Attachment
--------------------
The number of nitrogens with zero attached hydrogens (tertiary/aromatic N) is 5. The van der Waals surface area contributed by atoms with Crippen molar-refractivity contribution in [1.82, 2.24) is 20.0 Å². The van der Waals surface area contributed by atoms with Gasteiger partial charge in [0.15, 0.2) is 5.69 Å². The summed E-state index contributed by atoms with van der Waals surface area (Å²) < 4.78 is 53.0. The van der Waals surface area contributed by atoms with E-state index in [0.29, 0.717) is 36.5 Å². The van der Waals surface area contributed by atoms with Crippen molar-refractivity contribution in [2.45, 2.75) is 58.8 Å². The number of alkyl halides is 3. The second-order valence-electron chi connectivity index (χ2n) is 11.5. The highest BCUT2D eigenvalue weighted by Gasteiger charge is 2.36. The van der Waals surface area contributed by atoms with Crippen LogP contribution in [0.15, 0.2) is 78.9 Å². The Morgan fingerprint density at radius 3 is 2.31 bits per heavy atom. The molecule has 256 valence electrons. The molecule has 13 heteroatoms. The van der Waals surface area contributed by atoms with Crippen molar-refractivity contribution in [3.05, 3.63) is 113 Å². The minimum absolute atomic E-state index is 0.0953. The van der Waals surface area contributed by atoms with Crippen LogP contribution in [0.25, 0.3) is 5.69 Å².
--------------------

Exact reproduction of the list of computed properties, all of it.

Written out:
The number of nitrogens with zero attached hydrogens (tertiary/aromatic N) is 5. The van der Waals surface area contributed by atoms with Crippen molar-refractivity contribution in [1.82, 2.24) is 20.0 Å². The van der Waals surface area contributed by atoms with Gasteiger partial charge in [0.15, 0.2) is 5.69 Å². The summed E-state index contributed by atoms with van der Waals surface area (Å²) < 4.78 is 53.0. The van der Waals surface area contributed by atoms with E-state index in [0.29, 0.717) is 36.5 Å². The van der Waals surface area contributed by atoms with Crippen molar-refractivity contribution in [2.45, 2.75) is 58.8 Å². The number of alkyl halides is 3. The second-order valence-electron chi connectivity index (χ2n) is 11.5. The highest BCUT2D eigenvalue weighted by Gasteiger charge is 2.36. The van der Waals surface area contributed by atoms with Crippen LogP contribution in [0.15, 0.2) is 78.9 Å². The Morgan fingerprint density at radius 3 is 2.31 bits per heavy atom. The molecule has 256 valence electrons. The molecule has 13 heteroatoms. The van der Waals surface area contributed by atoms with Crippen molar-refractivity contribution in [3.05, 3.63) is 113 Å². The minimum absolute atomic E-state index is 0.0953. The van der Waals surface area contributed by atoms with Crippen LogP contribution in [0.25, 0.3) is 5.69 Å².